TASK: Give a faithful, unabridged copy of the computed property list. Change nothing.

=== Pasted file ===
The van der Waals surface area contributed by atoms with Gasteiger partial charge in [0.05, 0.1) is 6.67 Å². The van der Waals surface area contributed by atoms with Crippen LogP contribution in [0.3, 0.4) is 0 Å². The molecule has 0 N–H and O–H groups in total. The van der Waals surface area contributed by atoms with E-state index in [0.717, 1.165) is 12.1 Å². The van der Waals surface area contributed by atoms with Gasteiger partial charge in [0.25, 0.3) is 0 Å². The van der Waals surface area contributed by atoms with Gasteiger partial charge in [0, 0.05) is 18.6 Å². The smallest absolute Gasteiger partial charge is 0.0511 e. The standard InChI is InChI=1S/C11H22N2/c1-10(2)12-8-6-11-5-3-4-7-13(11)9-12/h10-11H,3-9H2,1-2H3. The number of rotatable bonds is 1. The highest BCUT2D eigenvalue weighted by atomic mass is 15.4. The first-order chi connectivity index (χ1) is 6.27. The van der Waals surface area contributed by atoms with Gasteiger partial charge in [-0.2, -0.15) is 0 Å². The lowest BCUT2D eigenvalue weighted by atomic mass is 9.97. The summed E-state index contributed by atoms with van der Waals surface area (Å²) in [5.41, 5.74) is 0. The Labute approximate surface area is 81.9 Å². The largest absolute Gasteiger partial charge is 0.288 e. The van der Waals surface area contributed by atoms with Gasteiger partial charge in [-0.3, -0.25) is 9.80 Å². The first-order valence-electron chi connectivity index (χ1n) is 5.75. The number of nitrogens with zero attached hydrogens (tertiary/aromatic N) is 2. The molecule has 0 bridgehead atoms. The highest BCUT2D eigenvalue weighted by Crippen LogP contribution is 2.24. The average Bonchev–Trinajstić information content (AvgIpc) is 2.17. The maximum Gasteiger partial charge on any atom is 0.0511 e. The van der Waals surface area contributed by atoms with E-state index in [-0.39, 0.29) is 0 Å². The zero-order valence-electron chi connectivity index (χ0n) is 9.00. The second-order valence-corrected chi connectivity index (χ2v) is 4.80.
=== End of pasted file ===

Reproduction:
The van der Waals surface area contributed by atoms with Gasteiger partial charge in [0.05, 0.1) is 6.67 Å². The van der Waals surface area contributed by atoms with Crippen LogP contribution in [0.3, 0.4) is 0 Å². The molecule has 0 N–H and O–H groups in total. The van der Waals surface area contributed by atoms with E-state index in [0.717, 1.165) is 12.1 Å². The van der Waals surface area contributed by atoms with Gasteiger partial charge in [0.25, 0.3) is 0 Å². The van der Waals surface area contributed by atoms with Gasteiger partial charge in [0, 0.05) is 18.6 Å². The smallest absolute Gasteiger partial charge is 0.0511 e. The standard InChI is InChI=1S/C11H22N2/c1-10(2)12-8-6-11-5-3-4-7-13(11)9-12/h10-11H,3-9H2,1-2H3. The number of rotatable bonds is 1. The highest BCUT2D eigenvalue weighted by atomic mass is 15.4. The first-order chi connectivity index (χ1) is 6.27. The van der Waals surface area contributed by atoms with Gasteiger partial charge in [-0.2, -0.15) is 0 Å². The lowest BCUT2D eigenvalue weighted by atomic mass is 9.97. The summed E-state index contributed by atoms with van der Waals surface area (Å²) in [5.41, 5.74) is 0. The Labute approximate surface area is 81.9 Å². The largest absolute Gasteiger partial charge is 0.288 e. The van der Waals surface area contributed by atoms with Gasteiger partial charge in [-0.3, -0.25) is 9.80 Å². The first-order valence-electron chi connectivity index (χ1n) is 5.75. The number of nitrogens with zero attached hydrogens (tertiary/aromatic N) is 2. The molecule has 0 bridgehead atoms. The highest BCUT2D eigenvalue weighted by Crippen LogP contribution is 2.24. The average Bonchev–Trinajstić information content (AvgIpc) is 2.17. The maximum Gasteiger partial charge on any atom is 0.0511 e. The van der Waals surface area contributed by atoms with E-state index in [-0.39, 0.29) is 0 Å². The zero-order valence-electron chi connectivity index (χ0n) is 9.00. The second-order valence-corrected chi connectivity index (χ2v) is 4.80.